Why Does Alex Acosta Still Have a Job?

The cabinet official’s connection to a shady deal for an alleged child molester:

03goldberg superJumboIt is the perverse good fortune of Alexander Acosta, Donald Trump’s secretary of labor, to be part of an administration so spectacularly corrupt that it’s simply impossible to give all its scandals the attention they deserve.

Last Wednesday, The Miami Herald published a blockbuster multipart exposé about how the justice system failed the victims of Jeffrey Epstein, a rich, politically connected financier who appears to have abused underage girls on a near-industrial scale. The investigation, more than a year in the making, described Epstein as running a sort of child molestation pyramid scheme, in which girls — some in middle school — would be recruited to give Epstein “massages” at his Palm Beach mansion, pressured into sex acts, then coerced into bringing him yet more girls. The Herald reported that Epstein was also suspected of trafficking girls from overseas.

What’s shocking is not just the lurid details and human devastation of his alleged crimes, but the way he was able to use his money to escape serious consequences, thanks in part to Acosta, then Miami’s top federal prosecutor. For reasons that are not entirely clear, Acosta took extraordinary measures to let Epstein — and, crucially, other unnamed people — off the hook.

The labor secretary, whose purview includes combating human trafficking, has done nothing so far to rebut The Herald’s reporting. (A spokesman for his department has referred reporters to his previous statements about the case.) It should end his career.…’

Via The New York Times

4 thoughts on “Why Does Alex Acosta Still Have a Job?

  1. Rich

    Of course.
    Then again the belated GHWBush’s perpetual Mean Marine Fighting Machine Robert Mueller carries the luggage of his own pedophile porn producer David Asimov to “have had” sweet plea dealt. Perhaps the latter had more to do with the parallel pleadings on behalf of his son by a famous daddy and “Rendezvous with Rama ” author Issac Asimov.

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  2. Not exactly clear what your assertion is; hope you can be more specific. In any case, I highly doubt that the Asimov plea deal had anything to do with his celebrity father. I don’t know much about this case (you obviously have some interest in it) but even a casual examination casts doubt. For one thing, Isaac Asimov died in 1992, whereas the case came to light in 1998. For another thing, the aspersions cast on Mueller for his action all appear to be from right wing nuts rather than more thoughtful sources. Finally, even someone whose knowledge of the inner workings of the Law extends no further than watching the occasional episode of ‘Law & Order’ on TV will recognize that there are numerous technical factors behind the decisions about prosecuting vs taking a plea deal, or how lenient the deal will be. Do you know what obstacles the prosecutor had in being confident that he could make a case guaranteed to gain a conviction?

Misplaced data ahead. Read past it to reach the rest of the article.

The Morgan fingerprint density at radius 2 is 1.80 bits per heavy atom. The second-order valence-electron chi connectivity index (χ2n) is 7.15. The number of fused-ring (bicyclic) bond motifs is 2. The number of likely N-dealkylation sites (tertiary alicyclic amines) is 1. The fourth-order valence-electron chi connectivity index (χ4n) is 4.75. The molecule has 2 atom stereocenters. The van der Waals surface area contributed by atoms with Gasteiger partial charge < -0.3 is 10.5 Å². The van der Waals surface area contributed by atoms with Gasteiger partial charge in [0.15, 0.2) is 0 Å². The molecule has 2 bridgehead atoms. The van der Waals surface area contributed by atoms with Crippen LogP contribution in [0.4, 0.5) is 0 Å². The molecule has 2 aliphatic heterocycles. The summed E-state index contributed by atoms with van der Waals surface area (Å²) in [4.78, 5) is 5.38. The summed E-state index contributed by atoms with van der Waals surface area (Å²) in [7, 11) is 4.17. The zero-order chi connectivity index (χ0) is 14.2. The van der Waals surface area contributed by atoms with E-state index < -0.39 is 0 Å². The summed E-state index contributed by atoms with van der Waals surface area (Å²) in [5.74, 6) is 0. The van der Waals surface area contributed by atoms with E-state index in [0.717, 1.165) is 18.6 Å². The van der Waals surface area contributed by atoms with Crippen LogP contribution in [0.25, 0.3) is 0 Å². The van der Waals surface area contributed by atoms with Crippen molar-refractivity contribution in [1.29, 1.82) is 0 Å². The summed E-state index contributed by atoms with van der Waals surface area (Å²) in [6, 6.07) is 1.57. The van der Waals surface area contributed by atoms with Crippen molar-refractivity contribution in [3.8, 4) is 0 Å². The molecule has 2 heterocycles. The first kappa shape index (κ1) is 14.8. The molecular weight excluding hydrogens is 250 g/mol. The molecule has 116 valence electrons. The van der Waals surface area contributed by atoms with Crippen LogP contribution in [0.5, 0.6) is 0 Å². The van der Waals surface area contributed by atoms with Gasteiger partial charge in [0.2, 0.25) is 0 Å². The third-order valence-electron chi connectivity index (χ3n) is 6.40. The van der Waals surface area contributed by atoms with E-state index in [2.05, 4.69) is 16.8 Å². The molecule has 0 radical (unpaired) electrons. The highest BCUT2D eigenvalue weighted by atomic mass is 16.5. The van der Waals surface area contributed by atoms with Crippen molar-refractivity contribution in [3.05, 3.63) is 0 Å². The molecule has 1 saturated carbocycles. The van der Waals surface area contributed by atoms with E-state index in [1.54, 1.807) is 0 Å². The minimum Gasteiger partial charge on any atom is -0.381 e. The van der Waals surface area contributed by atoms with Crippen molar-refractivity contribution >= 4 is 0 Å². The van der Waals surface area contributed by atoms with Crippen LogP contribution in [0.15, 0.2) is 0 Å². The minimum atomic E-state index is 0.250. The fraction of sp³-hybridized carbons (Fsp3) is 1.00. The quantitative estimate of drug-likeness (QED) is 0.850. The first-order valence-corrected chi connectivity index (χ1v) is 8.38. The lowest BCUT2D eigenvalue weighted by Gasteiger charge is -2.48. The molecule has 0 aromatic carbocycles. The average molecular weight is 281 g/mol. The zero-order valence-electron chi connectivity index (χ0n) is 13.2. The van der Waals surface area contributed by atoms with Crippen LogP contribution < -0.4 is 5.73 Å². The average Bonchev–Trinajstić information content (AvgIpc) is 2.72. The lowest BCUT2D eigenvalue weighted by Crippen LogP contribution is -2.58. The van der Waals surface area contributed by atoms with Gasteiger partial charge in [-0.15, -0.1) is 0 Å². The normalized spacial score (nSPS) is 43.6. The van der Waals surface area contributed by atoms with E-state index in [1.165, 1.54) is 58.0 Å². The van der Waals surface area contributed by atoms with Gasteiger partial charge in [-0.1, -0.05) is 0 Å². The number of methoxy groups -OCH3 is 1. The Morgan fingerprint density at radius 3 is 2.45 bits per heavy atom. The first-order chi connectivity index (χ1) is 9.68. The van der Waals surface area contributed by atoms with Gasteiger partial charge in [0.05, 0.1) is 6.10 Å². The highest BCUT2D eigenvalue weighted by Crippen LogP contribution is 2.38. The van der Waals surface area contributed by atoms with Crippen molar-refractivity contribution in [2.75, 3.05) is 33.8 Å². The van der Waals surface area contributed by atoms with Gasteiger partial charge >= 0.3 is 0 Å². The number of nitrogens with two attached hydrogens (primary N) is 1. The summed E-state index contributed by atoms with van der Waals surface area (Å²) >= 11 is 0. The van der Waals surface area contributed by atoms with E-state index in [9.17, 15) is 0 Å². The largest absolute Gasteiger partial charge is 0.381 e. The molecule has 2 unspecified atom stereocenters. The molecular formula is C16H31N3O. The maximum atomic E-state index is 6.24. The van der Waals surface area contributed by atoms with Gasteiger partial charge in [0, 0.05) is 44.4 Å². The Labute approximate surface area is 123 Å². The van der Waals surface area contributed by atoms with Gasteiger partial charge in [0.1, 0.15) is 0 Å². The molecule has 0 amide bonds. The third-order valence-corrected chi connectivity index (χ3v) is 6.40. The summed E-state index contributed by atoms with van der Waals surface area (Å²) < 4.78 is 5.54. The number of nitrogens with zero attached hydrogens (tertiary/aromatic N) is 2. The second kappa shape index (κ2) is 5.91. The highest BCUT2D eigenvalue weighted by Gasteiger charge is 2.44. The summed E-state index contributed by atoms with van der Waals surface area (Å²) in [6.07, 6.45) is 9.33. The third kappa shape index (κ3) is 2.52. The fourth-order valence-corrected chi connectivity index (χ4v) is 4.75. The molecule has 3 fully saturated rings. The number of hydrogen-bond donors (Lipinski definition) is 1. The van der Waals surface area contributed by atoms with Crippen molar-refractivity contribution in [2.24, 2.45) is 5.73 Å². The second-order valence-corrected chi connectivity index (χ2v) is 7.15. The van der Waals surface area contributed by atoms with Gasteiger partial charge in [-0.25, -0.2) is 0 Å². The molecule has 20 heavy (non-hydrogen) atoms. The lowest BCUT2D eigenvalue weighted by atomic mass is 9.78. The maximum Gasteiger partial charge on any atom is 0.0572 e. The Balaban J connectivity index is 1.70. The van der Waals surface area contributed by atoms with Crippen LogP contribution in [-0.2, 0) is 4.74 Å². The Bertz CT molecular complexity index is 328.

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  3. Rich

    A riddle: What was I?
    I provided some “mental health” care during my early career and quite well according to my advisor Richard Rahe.
    I received firsthand experience as an altar boy, age 10, to the Rev. Benjamin Pierce, established pedophile priest, child abuser and assailant of the Greensburg Diocese, Seward PA Parrish.. So, I also know firsthand just what confidences a prosecutor, congressman, bishop, parents, police and school teachers require before the criminals are exposed……46 years later. Let alone ever brought to justice. I’m also open to a certain kindness that the system of responsible adults also failed Fr. Pierce when they had the opportunity to stop him 40+ years ago at the request of a 10 year old boy and his 12 year old friend.
    Late in my career, I served in court as a character witness, expert witness, defense counsel, prosecutor, jury and judge. And I was responsible for the physical and mental health evaluation of the man I found guilty at trial before that man was taken to prison.
    So, perhaps my point wasn’t well made on this your blog. However, the NY Times article no better answers the questions you pose of me. My assertion, again inadequately expressed, is that Robert Mueller’s despicably fair treatment of David Asimov deserves mention alongside the description of Alexander Acosta’s despicably gentle treatment of Jeffrey Epstein in the Times article.

    Thank you for the chance to reply and thank you for the effort you put into your blog.
    Sincerely

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